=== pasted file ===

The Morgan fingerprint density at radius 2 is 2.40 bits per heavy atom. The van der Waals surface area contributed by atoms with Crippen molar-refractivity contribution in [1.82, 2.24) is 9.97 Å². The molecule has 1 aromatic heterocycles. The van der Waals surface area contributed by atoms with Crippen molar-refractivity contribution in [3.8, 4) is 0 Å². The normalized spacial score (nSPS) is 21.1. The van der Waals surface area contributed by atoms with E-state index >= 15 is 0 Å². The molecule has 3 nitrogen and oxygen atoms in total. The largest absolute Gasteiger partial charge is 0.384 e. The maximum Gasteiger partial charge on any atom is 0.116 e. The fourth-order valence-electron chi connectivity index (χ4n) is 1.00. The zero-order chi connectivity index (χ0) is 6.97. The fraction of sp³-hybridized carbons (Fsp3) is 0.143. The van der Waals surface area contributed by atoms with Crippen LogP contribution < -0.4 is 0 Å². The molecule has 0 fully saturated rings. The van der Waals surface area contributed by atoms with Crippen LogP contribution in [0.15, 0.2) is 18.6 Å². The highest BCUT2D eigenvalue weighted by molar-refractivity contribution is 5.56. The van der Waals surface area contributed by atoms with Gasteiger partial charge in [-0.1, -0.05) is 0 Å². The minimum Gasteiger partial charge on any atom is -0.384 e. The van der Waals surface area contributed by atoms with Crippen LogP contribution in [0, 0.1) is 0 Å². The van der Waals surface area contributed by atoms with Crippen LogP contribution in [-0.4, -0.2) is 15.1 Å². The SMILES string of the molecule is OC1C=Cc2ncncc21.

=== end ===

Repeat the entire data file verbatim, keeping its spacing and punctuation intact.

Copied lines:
The Morgan fingerprint density at radius 2 is 2.40 bits per heavy atom. The van der Waals surface area contributed by atoms with Crippen molar-refractivity contribution in [1.82, 2.24) is 9.97 Å². The molecule has 1 aromatic heterocycles. The van der Waals surface area contributed by atoms with Crippen molar-refractivity contribution in [3.8, 4) is 0 Å². The normalized spacial score (nSPS) is 21.1. The van der Waals surface area contributed by atoms with E-state index >= 15 is 0 Å². The molecule has 3 nitrogen and oxygen atoms in total. The largest absolute Gasteiger partial charge is 0.384 e. The maximum Gasteiger partial charge on any atom is 0.116 e. The fourth-order valence-electron chi connectivity index (χ4n) is 1.00. The zero-order chi connectivity index (χ0) is 6.97. The fraction of sp³-hybridized carbons (Fsp3) is 0.143. The van der Waals surface area contributed by atoms with Crippen LogP contribution < -0.4 is 0 Å². The molecule has 0 fully saturated rings. The van der Waals surface area contributed by atoms with Crippen LogP contribution in [0.15, 0.2) is 18.6 Å². The highest BCUT2D eigenvalue weighted by molar-refractivity contribution is 5.56. The van der Waals surface area contributed by atoms with Gasteiger partial charge in [-0.1, -0.05) is 0 Å². The minimum Gasteiger partial charge on any atom is -0.384 e. The van der Waals surface area contributed by atoms with Crippen LogP contribution in [0, 0.1) is 0 Å². The van der Waals surface area contributed by atoms with Crippen LogP contribution in [-0.4, -0.2) is 15.1 Å². The SMILES string of the molecule is OC1C=Cc2ncncc21.